The results of four clinical trials conducted in the United Kingdom (UK), Brazil and South Africa showed that the Vaxzevria vaccine safely and effectively prevented the spread of COVID-19 disease among people over 18 years of age. Approximately 24,000 people were involved in these clinical trials. Half of them received the "Vaxzevria" vaccine and the other half received a vaccine to prevent diseases other than COVID-19. People did not know if they were given a "Vaxzevria" vaccine or an injection of another vaccine.
The safety of the vaccine has been demonstrated in four clinical trials. The Committee for Medicinal Products for Human Use (CHMP) of the European Medicines Agency (EMA) supported the calculations on the effectiveness of the vaccine from COV002 study (conducted in the UK) and COV003 study (conducted in Brazil). In the other two studies, fewer than 6 cases of COVID-19 disease were detected, so the number was too low to calculate the effectiveness of the vaccine to prevent disease. Also, as the vaccine should be administered twice and the second dose should be administered 4-12 weeks after the first one, the EMA CHMP focused on data from subjects who were vaccinated according to this standard vaccination scheme.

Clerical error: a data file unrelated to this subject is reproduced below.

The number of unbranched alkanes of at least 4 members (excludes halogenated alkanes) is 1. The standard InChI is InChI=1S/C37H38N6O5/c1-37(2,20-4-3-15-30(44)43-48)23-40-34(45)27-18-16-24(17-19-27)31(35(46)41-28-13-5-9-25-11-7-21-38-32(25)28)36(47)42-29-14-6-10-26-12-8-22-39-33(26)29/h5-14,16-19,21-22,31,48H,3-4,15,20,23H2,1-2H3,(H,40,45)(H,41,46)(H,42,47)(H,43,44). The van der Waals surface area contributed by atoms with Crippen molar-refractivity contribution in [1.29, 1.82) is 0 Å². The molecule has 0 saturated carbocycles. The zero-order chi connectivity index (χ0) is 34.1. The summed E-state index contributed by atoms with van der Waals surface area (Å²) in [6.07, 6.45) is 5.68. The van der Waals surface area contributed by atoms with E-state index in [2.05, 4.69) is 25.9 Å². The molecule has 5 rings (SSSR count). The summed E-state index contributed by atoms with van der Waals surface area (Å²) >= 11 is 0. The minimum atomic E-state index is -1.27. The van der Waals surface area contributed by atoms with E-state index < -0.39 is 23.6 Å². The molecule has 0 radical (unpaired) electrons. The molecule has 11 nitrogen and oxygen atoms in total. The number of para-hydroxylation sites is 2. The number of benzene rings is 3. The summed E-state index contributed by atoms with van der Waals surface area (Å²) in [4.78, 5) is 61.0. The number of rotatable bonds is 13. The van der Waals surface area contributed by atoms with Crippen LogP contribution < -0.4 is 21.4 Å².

Studies showed that 59.6% of patients receiving the vaccine did not experience symptomatic COVID-19 disease (68 out of 5494 subjects had symptomatic COVID-19 disease in the "Vaxzevria" vaccine group compared to those receiving another medicine — 164 out of 5438 subjects who had symptomatic COVID-19 disease). This means that the effectiveness of the vaccine as measured in clinical trials is approximately 60%. You can find the latest information about the studies here.
Most of the participants in the above clinical trials were between the ages of 18 and 55. So far, there are not enough results yet to allow EMA to accurately assess the effectiveness of the vaccine in the elderly population. However, in view of the fact that an immune response is observed in the older population, and based on experience with other vaccines, the vaccine is expected to be effective in this population as well. There is also reliable information about the safety of this vaccine in this patient population, which is why EMA experts have decided that the vaccine can also be used to treat the elderly. More information is expected to be obtained in the near future from ongoing clinical trials involving more elderly individuals.